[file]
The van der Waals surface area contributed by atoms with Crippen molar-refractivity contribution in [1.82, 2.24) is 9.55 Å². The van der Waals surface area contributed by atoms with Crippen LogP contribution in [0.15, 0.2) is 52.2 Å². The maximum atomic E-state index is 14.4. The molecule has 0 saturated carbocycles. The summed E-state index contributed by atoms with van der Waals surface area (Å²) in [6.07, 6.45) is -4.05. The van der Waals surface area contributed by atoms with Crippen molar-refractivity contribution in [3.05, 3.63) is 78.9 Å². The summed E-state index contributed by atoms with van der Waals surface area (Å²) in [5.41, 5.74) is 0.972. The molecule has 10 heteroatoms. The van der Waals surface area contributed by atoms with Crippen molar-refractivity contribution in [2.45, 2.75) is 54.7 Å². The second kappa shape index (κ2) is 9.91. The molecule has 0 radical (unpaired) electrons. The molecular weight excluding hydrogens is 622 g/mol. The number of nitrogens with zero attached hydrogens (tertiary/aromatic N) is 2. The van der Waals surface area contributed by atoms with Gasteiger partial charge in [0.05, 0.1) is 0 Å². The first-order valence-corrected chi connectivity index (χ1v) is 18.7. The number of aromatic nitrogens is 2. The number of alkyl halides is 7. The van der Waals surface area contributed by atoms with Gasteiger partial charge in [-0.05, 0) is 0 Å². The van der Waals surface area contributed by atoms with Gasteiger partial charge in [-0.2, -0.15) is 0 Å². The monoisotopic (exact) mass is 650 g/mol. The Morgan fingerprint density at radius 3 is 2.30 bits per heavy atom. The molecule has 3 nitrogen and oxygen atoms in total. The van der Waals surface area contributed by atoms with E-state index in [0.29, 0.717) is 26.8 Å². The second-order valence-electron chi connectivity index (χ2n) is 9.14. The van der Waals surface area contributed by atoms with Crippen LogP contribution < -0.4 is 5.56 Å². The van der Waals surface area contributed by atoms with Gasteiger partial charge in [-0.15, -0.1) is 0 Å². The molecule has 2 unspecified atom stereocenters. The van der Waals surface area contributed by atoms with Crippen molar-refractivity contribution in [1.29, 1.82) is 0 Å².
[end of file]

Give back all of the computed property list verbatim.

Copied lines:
The van der Waals surface area contributed by atoms with Crippen molar-refractivity contribution in [1.82, 2.24) is 9.55 Å². The van der Waals surface area contributed by atoms with Crippen LogP contribution in [0.15, 0.2) is 52.2 Å². The maximum atomic E-state index is 14.4. The molecule has 0 saturated carbocycles. The summed E-state index contributed by atoms with van der Waals surface area (Å²) in [6.07, 6.45) is -4.05. The van der Waals surface area contributed by atoms with Crippen molar-refractivity contribution in [3.05, 3.63) is 78.9 Å². The summed E-state index contributed by atoms with van der Waals surface area (Å²) in [5.41, 5.74) is 0.972. The molecule has 10 heteroatoms. The van der Waals surface area contributed by atoms with Crippen molar-refractivity contribution in [2.45, 2.75) is 54.7 Å². The second kappa shape index (κ2) is 9.91. The molecule has 0 radical (unpaired) electrons. The molecular weight excluding hydrogens is 622 g/mol. The number of nitrogens with zero attached hydrogens (tertiary/aromatic N) is 2. The van der Waals surface area contributed by atoms with Gasteiger partial charge in [0.05, 0.1) is 0 Å². The first-order valence-corrected chi connectivity index (χ1v) is 18.7. The number of aromatic nitrogens is 2. The number of alkyl halides is 7. The van der Waals surface area contributed by atoms with Gasteiger partial charge in [-0.05, 0) is 0 Å². The van der Waals surface area contributed by atoms with Gasteiger partial charge in [-0.2, -0.15) is 0 Å². The monoisotopic (exact) mass is 650 g/mol. The Morgan fingerprint density at radius 3 is 2.30 bits per heavy atom. The molecule has 3 nitrogen and oxygen atoms in total. The van der Waals surface area contributed by atoms with E-state index in [0.29, 0.717) is 26.8 Å². The second-order valence-electron chi connectivity index (χ2n) is 9.14. The van der Waals surface area contributed by atoms with Crippen LogP contribution < -0.4 is 5.56 Å². The van der Waals surface area contributed by atoms with Gasteiger partial charge in [-0.15, -0.1) is 0 Å². The molecule has 2 unspecified atom stereocenters. The van der Waals surface area contributed by atoms with Crippen molar-refractivity contribution in [1.29, 1.82) is 0 Å².